A potentially paralyzing blizzard began dumping snow on the southern and eastern United States, spurring mass flight cancelations over the weekend and causing seven states to declare a state of emergency. More than two feet (60 centimeters) of snow was predicted for Washington alone.
The National Weather Service said the winter storm could rank near the top 10 to ever hit the region. NWS meteorologist Paul Kocin compared it to "Snowmageddon," the first of two storms that "wiped out" Washington in 2010, but he said the weekend timing could help limit deaths and damage.
"It does have the potential to be an extremely dangerous storm that can affect more than 50 million people," said Louis Uccellini, director of the weather service. The snowfall, expected to continue from late Friday into Sunday, could easily cause more than $1 billion in damage and paralyze the eastern third of the nation, he said.
So far, the snowstorm was looking just like the forecasts promised, NWS forecaster Daniel Petersen said Friday afternoon. Washington could get one of its top threestorms in history, he said.
Uccellini said all the elements have come together to create a blizzard with brutally high winds, dangerous inland flooding, white-out conditions and even the possibility of thunder snow, when lightning strikes through a snowstorm.
Two feet or more of snowfall is forecast for Washington and Baltimore, and nearly as much for Philadelphia. New York City's expected total was upped Friday to a foot or more.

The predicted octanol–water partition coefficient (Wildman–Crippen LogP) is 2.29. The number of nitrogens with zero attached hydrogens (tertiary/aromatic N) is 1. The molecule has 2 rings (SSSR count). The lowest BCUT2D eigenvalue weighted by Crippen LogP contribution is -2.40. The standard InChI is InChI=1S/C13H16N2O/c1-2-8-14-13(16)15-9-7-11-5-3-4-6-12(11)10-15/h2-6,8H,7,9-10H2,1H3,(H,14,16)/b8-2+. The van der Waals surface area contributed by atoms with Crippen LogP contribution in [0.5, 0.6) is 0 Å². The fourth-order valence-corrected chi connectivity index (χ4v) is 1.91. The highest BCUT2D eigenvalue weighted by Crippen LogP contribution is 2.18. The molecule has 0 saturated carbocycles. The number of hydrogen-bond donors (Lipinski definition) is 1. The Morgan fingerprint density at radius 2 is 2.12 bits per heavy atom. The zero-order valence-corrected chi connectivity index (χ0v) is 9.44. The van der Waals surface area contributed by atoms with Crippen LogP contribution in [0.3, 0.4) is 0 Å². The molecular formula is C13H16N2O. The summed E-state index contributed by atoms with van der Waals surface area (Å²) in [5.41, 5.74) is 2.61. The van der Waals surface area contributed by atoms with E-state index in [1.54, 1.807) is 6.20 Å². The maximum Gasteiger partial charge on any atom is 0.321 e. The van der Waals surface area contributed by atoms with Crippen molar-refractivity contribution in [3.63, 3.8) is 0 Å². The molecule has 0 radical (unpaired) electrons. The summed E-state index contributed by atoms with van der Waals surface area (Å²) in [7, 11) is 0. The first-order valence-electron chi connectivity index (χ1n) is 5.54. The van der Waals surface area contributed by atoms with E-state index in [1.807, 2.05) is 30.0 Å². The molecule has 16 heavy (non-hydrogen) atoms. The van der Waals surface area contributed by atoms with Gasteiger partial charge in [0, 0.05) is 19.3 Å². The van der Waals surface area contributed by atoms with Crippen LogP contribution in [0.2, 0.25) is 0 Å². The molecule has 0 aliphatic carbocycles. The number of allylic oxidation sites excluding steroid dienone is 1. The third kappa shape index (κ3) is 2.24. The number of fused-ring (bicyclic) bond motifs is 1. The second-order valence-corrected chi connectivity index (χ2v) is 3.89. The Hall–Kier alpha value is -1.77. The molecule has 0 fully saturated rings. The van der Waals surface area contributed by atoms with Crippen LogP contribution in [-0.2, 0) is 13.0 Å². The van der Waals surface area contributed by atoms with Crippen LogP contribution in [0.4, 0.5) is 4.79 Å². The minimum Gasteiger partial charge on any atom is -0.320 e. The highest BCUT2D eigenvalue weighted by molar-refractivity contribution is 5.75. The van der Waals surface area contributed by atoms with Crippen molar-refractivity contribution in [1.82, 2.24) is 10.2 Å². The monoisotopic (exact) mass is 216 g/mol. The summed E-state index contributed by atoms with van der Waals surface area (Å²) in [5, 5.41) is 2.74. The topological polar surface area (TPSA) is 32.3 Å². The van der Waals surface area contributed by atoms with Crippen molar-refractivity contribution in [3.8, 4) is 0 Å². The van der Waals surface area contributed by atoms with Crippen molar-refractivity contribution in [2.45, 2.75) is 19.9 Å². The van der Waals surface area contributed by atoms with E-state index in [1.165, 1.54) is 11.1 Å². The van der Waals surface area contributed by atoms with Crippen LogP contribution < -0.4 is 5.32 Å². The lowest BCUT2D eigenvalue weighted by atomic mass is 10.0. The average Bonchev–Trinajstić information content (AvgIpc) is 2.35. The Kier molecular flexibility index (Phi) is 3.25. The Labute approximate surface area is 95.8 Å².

A state of emergency was declared in Tennessee, North Carolina, Virginia, Maryland, Pennsylvania, the District of Columbia, New Jersey and parts of other states. Blizzard warnings or watches were in effect along the storm's path, from Arkansas through Tennessee and Kentucky to the mid-Atlantic states and as far north as New York.
As far south as Atlanta, people were urged to go home and stay there.
Schools and government offices were closed, thousands of flights were canceled and millions of people stocked up on supplies. College basketball games and concerts in the region were postponed.
Flight tracking service FlightAware said airlines canceled about 7,600 flights Friday and Saturday, about 15 percent of the airlines' schedules. By Sunday afternoon, airlines hope to be back to full schedule.
Washington's subway system said it will shut down entirely late Friday night and remain closed through Sunday. About 1,000 track workers will be deployed to keep New York City's subway system moving and 79 trains will have "scraper shoes" to reduce the icing on the rails.
The federal government closed offices at noon Friday. White House spokesman Josh Earnest said President Barack Obama would hunker down at the White House.
The U.S. Capitol Police said sledding on Capitol Hill, which only recently became legal after an act of Congress, would be welcome for the first time in decades.
In Washington, Baltimore, and Delaware, archdioceses reminded people that dangerous travel conditions are a legitimate excuse for missing Sunday Mass.
At a supermarket in Baltimore, Sharon Brewington recalled that in the massive snowstorm of 2010, she and her daughter were stuck at home with nothing but noodles and water.
"I'm not going to make that mistake again," she said.